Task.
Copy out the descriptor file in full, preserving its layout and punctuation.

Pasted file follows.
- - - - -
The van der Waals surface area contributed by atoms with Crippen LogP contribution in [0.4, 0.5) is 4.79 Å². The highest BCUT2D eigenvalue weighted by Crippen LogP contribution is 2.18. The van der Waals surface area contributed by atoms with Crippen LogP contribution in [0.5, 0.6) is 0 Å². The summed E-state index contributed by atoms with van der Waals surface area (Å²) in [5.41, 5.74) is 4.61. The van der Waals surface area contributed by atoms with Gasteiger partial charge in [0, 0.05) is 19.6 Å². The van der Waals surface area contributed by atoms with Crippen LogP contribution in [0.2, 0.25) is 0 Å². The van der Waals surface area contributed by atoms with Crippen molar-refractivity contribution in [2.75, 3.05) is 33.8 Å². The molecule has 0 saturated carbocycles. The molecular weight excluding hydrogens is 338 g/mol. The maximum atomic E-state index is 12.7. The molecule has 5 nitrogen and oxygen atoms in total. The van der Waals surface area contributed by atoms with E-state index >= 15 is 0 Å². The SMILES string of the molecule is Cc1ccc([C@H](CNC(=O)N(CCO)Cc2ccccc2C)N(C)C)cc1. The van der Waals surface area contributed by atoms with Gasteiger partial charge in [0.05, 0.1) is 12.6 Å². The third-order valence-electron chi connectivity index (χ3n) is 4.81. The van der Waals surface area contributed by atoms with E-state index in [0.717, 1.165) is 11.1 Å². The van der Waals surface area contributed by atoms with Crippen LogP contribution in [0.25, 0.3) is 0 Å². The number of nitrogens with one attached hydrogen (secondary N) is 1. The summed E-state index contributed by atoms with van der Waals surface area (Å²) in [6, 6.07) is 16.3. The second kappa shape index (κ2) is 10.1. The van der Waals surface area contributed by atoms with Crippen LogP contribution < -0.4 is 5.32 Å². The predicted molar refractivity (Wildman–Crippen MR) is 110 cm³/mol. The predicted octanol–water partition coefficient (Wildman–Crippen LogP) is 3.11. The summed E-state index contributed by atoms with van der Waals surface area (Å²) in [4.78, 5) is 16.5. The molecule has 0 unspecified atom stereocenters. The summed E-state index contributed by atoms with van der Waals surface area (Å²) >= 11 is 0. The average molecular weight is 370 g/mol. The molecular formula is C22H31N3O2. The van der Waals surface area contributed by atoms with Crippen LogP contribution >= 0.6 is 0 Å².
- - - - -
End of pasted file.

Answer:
The van der Waals surface area contributed by atoms with Crippen LogP contribution in [0.4, 0.5) is 4.79 Å². The highest BCUT2D eigenvalue weighted by Crippen LogP contribution is 2.18. The van der Waals surface area contributed by atoms with Crippen LogP contribution in [0.5, 0.6) is 0 Å². The summed E-state index contributed by atoms with van der Waals surface area (Å²) in [5.41, 5.74) is 4.61. The van der Waals surface area contributed by atoms with Gasteiger partial charge in [0, 0.05) is 19.6 Å². The van der Waals surface area contributed by atoms with Crippen LogP contribution in [0.2, 0.25) is 0 Å². The van der Waals surface area contributed by atoms with Crippen molar-refractivity contribution in [2.75, 3.05) is 33.8 Å². The molecule has 0 saturated carbocycles. The molecular weight excluding hydrogens is 338 g/mol. The maximum atomic E-state index is 12.7. The molecule has 5 nitrogen and oxygen atoms in total. The van der Waals surface area contributed by atoms with E-state index >= 15 is 0 Å². The SMILES string of the molecule is Cc1ccc([C@H](CNC(=O)N(CCO)Cc2ccccc2C)N(C)C)cc1. The van der Waals surface area contributed by atoms with Gasteiger partial charge in [0.05, 0.1) is 12.6 Å². The third-order valence-electron chi connectivity index (χ3n) is 4.81. The van der Waals surface area contributed by atoms with E-state index in [0.717, 1.165) is 11.1 Å². The van der Waals surface area contributed by atoms with Crippen LogP contribution in [0.25, 0.3) is 0 Å². The number of nitrogens with one attached hydrogen (secondary N) is 1. The summed E-state index contributed by atoms with van der Waals surface area (Å²) in [6, 6.07) is 16.3. The second kappa shape index (κ2) is 10.1. The van der Waals surface area contributed by atoms with Crippen LogP contribution < -0.4 is 5.32 Å². The predicted molar refractivity (Wildman–Crippen MR) is 110 cm³/mol. The predicted octanol–water partition coefficient (Wildman–Crippen LogP) is 3.11. The summed E-state index contributed by atoms with van der Waals surface area (Å²) in [4.78, 5) is 16.5. The molecule has 0 unspecified atom stereocenters. The summed E-state index contributed by atoms with van der Waals surface area (Å²) >= 11 is 0. The average molecular weight is 370 g/mol. The molecular formula is C22H31N3O2. The van der Waals surface area contributed by atoms with Crippen LogP contribution >= 0.6 is 0 Å².